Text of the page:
On January 20th, 2017, during an interview on the streets of Washington D.C., white nationalist Richard Spencer was punched by an anonymous antifascist. The moment was caught on video and quickly went viral, and soon “punching Nazis” was a topic of heated public debate. How might this kind of militant action be conceived of, or justified, philosophically? Can we find a deep commitment to antifascism in the history of philosophy?
Through the existentialism of Simone de Beauvoir, with some reference to Fanon and Sartre, this book identifies the philosophical reasons for the political action being enacted by contemporary antifascists. In addition, using the work of Jacques Rancière, it argues that the alt-right and the far right aren’t a kind of politics at all, but rather forms of parapolitical and paramilitary mobilization aimed at re-entrenching the power of the state and capital.
Devin Shaw argues that in order to resist fascist mobilization, contemporary movements find a diversity of tactics more useful than principled nonviolence. Antifascism must focus on the systemic causes of the re-emergence of fascism, and thus must fight capital accumulation and the underlying white supremacism. Providing new, incisive interpretations of Beauvoir, existentialism, and Rancière, he makes the case for organizing a broader militant movement against fascism.
Devin Zane Shaw teaches philosophy at Douglas College, Canada. He is author of Egalitarian Moments: From Descartes to Rancière (2016) and Freedom and Nature in Schelling’s Philosophy of Art (2010). He writes about philosophy, political theory, and social movements and co-edits the ‘Living Existentialism’ book series.
“Shaw succeeds in preparing the ground for antifascist movement building as well as in helping us better understand antifascism. … The potential of his work lies in sketching links between newly emerging social forces while also providing us with an ethical frame that suggests we should in some circumstances appreciate – rather than outright dismiss – the role of violence in social movements.” — Social Movement Studies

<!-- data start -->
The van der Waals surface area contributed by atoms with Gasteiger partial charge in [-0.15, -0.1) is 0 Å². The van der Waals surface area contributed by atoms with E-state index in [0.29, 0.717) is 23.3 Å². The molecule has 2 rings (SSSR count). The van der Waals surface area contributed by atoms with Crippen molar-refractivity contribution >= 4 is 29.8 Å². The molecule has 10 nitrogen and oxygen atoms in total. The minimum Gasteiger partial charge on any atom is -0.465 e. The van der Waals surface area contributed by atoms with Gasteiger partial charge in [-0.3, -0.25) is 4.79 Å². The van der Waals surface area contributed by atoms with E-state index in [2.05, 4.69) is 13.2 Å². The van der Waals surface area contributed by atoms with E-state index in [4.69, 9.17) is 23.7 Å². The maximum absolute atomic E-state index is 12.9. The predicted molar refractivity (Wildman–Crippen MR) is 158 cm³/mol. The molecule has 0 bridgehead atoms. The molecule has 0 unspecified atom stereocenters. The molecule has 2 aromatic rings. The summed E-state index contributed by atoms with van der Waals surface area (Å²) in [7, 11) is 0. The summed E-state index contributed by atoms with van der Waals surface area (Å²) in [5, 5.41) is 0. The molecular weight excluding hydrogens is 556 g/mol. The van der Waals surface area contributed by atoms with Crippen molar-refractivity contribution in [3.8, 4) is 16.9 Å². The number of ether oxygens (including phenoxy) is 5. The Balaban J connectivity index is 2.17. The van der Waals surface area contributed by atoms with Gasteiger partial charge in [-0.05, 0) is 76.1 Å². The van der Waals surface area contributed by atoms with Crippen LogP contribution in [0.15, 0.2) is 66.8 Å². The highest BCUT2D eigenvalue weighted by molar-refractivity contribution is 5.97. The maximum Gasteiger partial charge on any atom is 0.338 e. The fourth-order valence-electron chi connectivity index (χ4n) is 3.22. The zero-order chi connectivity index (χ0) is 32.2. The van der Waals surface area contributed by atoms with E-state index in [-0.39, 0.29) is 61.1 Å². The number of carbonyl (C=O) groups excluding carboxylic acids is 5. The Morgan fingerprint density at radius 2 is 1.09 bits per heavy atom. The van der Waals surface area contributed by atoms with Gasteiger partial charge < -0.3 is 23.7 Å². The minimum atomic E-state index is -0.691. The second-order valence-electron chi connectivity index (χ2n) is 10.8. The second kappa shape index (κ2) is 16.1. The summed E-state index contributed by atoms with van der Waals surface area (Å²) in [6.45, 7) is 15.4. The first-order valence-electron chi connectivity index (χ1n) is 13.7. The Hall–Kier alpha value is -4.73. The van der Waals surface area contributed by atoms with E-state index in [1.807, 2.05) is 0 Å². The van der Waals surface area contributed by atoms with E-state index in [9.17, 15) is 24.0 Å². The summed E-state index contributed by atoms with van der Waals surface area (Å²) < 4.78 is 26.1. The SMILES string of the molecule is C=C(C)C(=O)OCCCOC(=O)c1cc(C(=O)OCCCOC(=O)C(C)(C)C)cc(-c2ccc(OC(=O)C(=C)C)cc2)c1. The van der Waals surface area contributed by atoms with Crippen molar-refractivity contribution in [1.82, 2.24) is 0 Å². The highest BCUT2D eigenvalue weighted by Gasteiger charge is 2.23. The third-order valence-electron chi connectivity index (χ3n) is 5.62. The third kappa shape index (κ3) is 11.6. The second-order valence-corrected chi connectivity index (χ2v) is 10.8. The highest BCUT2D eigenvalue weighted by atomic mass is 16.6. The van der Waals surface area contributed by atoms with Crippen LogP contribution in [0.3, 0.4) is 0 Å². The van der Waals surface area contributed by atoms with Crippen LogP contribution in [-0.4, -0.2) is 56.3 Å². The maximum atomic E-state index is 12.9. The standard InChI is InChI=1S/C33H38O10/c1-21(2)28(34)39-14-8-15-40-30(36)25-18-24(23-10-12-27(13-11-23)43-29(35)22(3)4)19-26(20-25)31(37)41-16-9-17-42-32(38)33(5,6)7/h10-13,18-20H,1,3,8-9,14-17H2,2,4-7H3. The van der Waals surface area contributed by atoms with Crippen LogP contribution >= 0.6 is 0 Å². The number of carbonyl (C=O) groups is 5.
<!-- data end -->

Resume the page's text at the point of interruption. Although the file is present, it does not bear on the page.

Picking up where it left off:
“Written with refreshing clarity, this insightful work is anchored in existentialism’s commitment to antifascism traced from Sartre to Fanon, culminating in the possibility of decoloniality. An important read in increasingly troubling times with the rise of fascist and racist ideology in the west.” — danielle davis, Research Fellow, University of New England, Australia
“This is a most enticing and topical book. Both philosophically rigorous and politically relevant. Its discussion of the philosophical materials illuminates the coordinates for the coming struggle against emerging forms of neo- and derivative fascism. Especially de Beauvoir’s take on ethical drama and her negation of negative resignation. Thus inspired, the analysis of varieties and forms of violence in the concrete situation is innovative and very apposite. Ambiguity, understood as ethical negotiation, as taking a stand vis-à-vis the concrete situation, is necessary to fight the bastards. In between de Beauvoir, Fanon and Rancière we learn that there is no clay-model for revolution, and yet, like this book, we must pull no punches!” — Oscar Guardiola-Rivera, Reader in Law and Political Philosophy, Birkbeck College, University of London
“One sees the word 'ethics' invoked everywhere these days, but too often it serves as a pretext for over-cautious liberalism at best, and antipolitical reaction at worst. Against the grain, Devin Zane Shaw has produced a true work of ethics: an ambitious book articulating no less than a possible synthesis of the diversity of tactics and radical egalitarianism.” — Matthew Robert McLennan, Director and Associate Professor of Philosophy, Saint Paul University